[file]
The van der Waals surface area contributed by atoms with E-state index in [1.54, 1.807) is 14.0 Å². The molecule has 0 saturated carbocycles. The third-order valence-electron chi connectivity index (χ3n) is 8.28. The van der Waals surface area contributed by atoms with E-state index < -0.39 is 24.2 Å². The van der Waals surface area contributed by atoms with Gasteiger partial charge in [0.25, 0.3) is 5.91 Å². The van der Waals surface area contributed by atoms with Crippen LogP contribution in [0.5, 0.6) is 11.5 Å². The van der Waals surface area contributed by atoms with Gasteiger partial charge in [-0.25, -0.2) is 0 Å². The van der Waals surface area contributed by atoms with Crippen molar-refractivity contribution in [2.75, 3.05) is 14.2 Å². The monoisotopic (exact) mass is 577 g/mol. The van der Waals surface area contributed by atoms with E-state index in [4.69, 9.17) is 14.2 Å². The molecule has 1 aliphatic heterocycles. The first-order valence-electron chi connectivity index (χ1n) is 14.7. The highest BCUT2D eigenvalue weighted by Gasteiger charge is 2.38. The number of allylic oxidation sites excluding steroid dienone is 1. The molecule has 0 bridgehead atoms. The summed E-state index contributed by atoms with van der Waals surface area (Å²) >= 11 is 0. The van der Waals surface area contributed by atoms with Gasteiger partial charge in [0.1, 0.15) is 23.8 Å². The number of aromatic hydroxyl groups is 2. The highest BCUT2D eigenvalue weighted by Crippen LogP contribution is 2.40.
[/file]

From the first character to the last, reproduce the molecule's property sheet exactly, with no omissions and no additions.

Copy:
The van der Waals surface area contributed by atoms with E-state index in [1.54, 1.807) is 14.0 Å². The molecule has 0 saturated carbocycles. The third-order valence-electron chi connectivity index (χ3n) is 8.28. The van der Waals surface area contributed by atoms with E-state index < -0.39 is 24.2 Å². The van der Waals surface area contributed by atoms with Gasteiger partial charge in [0.25, 0.3) is 5.91 Å². The van der Waals surface area contributed by atoms with Crippen LogP contribution in [0.5, 0.6) is 11.5 Å². The van der Waals surface area contributed by atoms with Gasteiger partial charge in [-0.25, -0.2) is 0 Å². The van der Waals surface area contributed by atoms with Crippen molar-refractivity contribution in [2.75, 3.05) is 14.2 Å². The monoisotopic (exact) mass is 577 g/mol. The van der Waals surface area contributed by atoms with E-state index in [4.69, 9.17) is 14.2 Å². The molecule has 1 aliphatic heterocycles. The first-order valence-electron chi connectivity index (χ1n) is 14.7. The highest BCUT2D eigenvalue weighted by Gasteiger charge is 2.38. The number of allylic oxidation sites excluding steroid dienone is 1. The molecule has 0 bridgehead atoms. The summed E-state index contributed by atoms with van der Waals surface area (Å²) >= 11 is 0. The van der Waals surface area contributed by atoms with Gasteiger partial charge in [0.1, 0.15) is 23.8 Å². The number of aromatic hydroxyl groups is 2. The highest BCUT2D eigenvalue weighted by Crippen LogP contribution is 2.40.